Last week, the UN for the first time formally discussed measures to make corporations legally accountable for human rights abuses. A historic session in Geneva concluded on July 10th after a week of intense and constructive discussions between countries, expert panelists and civil society organisations, with hopes high that the process could deliver a treaty that could finally bring justice and protection to millions.
At present, transnational corporations (TNCs) are expected to police themselves – and so the list of cases where they are directly or indirectly involved in human rights violations and environmental damage is extensive. As the talks began, Friends of the Earth groups in Nigeria and the USA released a new report detailing land grabs carried out by the oil palm giant Wilmar international.
The meeting was one of two open sessions on the topic – the second is scheduled for 2016 – with a treaty proposal to be developed for 2017.
Before the Geneva session in July 2015 the EU had already announced it was not planning to take part in discussions on the scope and content of such a treaty. European NGOs like Friends of the Earth Europe have reached out actively to both EU member states and the European Parliament to ensure that the EU participates in a constructive way.
Anne van Schaik, accountable finance campaigner at Friends of the Earth Europe, explains the UN treaty process and who's fighting for it
The EU delegation attended the first day of the meeting, where it insisted on changes to the programme of work. The main demand of the EU was for a broad interpretation of the Treaty's mandate to include all business in the negotiations – not just TNCs.
The discussion on the scope of the Treaty was already on the agenda, so many states did not want to make a precondition to already agree on what the scope should be. Civil society organisations present in Geneva unanimously condemned the unconstructive EU attitude, with #stopcorporateabuse trending on Twitter. While this Twitter storm may have stopped the EU from actively derailing the proceedings further, the EU and its member states were absent from the discussions from Tuesday afternoon onwards as their proposals found no support from other states.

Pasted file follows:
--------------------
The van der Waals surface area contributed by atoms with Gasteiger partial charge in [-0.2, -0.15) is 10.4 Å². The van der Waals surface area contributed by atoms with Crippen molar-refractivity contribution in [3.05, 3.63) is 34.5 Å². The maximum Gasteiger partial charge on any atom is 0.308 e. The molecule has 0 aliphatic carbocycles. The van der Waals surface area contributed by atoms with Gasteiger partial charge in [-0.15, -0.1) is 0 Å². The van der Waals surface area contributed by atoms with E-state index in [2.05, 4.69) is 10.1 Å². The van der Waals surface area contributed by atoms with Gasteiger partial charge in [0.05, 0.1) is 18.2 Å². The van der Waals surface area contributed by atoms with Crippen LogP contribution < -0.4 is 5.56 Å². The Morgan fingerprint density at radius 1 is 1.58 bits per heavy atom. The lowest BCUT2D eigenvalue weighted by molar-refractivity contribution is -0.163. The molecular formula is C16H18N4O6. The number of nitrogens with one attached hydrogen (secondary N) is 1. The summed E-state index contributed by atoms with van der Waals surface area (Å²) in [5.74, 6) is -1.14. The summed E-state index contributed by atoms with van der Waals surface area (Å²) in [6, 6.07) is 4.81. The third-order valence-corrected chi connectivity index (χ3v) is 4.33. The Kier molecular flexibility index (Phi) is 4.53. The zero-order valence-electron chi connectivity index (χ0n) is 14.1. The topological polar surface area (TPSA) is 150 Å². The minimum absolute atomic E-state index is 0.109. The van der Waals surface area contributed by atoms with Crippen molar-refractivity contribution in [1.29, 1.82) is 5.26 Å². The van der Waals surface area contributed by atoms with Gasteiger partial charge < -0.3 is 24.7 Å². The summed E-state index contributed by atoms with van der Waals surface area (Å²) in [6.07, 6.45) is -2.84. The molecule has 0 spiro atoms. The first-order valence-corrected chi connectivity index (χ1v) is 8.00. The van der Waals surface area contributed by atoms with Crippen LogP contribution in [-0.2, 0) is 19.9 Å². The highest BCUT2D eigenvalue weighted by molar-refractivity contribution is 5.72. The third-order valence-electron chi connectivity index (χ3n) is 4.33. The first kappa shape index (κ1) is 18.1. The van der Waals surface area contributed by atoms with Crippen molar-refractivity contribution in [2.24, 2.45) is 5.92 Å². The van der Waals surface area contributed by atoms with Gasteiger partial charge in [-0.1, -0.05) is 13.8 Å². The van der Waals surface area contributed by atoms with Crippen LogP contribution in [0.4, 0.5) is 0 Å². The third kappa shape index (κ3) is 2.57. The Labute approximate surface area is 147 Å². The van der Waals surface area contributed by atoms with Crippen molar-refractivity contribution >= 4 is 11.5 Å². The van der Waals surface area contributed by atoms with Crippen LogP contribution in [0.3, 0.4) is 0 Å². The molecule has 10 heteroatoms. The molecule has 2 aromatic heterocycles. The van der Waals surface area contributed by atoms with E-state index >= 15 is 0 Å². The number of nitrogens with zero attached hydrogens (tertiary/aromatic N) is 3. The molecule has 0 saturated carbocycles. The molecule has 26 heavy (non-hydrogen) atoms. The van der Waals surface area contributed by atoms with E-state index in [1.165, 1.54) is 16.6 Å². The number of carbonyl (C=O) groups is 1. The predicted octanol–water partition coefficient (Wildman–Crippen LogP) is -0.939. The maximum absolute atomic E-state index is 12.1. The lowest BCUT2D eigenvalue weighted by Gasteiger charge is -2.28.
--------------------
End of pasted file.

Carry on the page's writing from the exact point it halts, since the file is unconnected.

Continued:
By adopting an 'empty chair' policy in Geneva instead of engaging in a productive debate, the EU gives a signal that it is not interested in providing access to justice to victims, and effectively creating an exit strategy for the Geneva negotiations. The concern is that would the EU and its member states to vote against the treaty because of its content, since they had not participated in the talks that produced it.
Corporate human rights abuses tend to occur in areas where the state apparatus is weak, and where the legal system is compromised or inadequate. Many corporations are also richer and more powerful than the states seeking to regulate them. Corporate campaign financing for political candidates also creates a layer of impunity for TNCs.
"Court cases last a lifetime in Nigeria, and companies are happy with that" said Goodwin Ojo, director of Environmental Rights Action/Friends of the Earth Nigeria referring to environmental damages committed by the French TNC Total in Nigeria.
The lack of legal protection afforded to citizen victims of corporate human rights abuses is especially striking given controversial "investor-protection" measures that corporations enjoy around the world. Many free-trade agreements include so-called "Investor-to-State Dispute Mechanisms", or ISDS, allow corporations to sue national governments for changes in legislation that could damage profits.
A binding instrument making TNCs legally accountable for their human rights violations and to ensure effective access to justice for victims is essential to rebalance power.
Yet while many states from the global South were present and engaged in the process throughout the week, countries from the global North – often home to TNCs – were largely absent. Their concern was that these negotiations for a binding treaty would obstruct the good implementation of the existing UN Guiding Principles on Business and Human rights – a set of voluntary guidelines for businesses.
However, most of the states that were present at the session (mainly from the South) were open to discussions and debate. Even though some divergence was visible on certain issues such on the type of companies covered by the treaty, consensus seemed to emerge on some points, like the need for the treaty to cover not just gross human rights violations, but also other types of rights – such as core labour rights and environmental rights. The binding nature of the final treaty, and the need to improve access to justice for victims of corporate human rights abuses were also largely recognised by states. Contributions from expert panelists and civil society organisations also helped to have constructive and in-depth discussions.
The week concluded with general satisfaction from the room and the hope that this ongoing process could effectively ultimately lead to a binding instrument on business and human rights. That said, it is understood that the road towards any agreement will be long, and will need the backing of countries absent during this week's discussions. The next session of this Intergovernmental Working Group will occur in 2016, and a final proposal will be presented in 2017 to the UNHRC. The battle to put an end to corporate impunity and protect human rights effectively continues.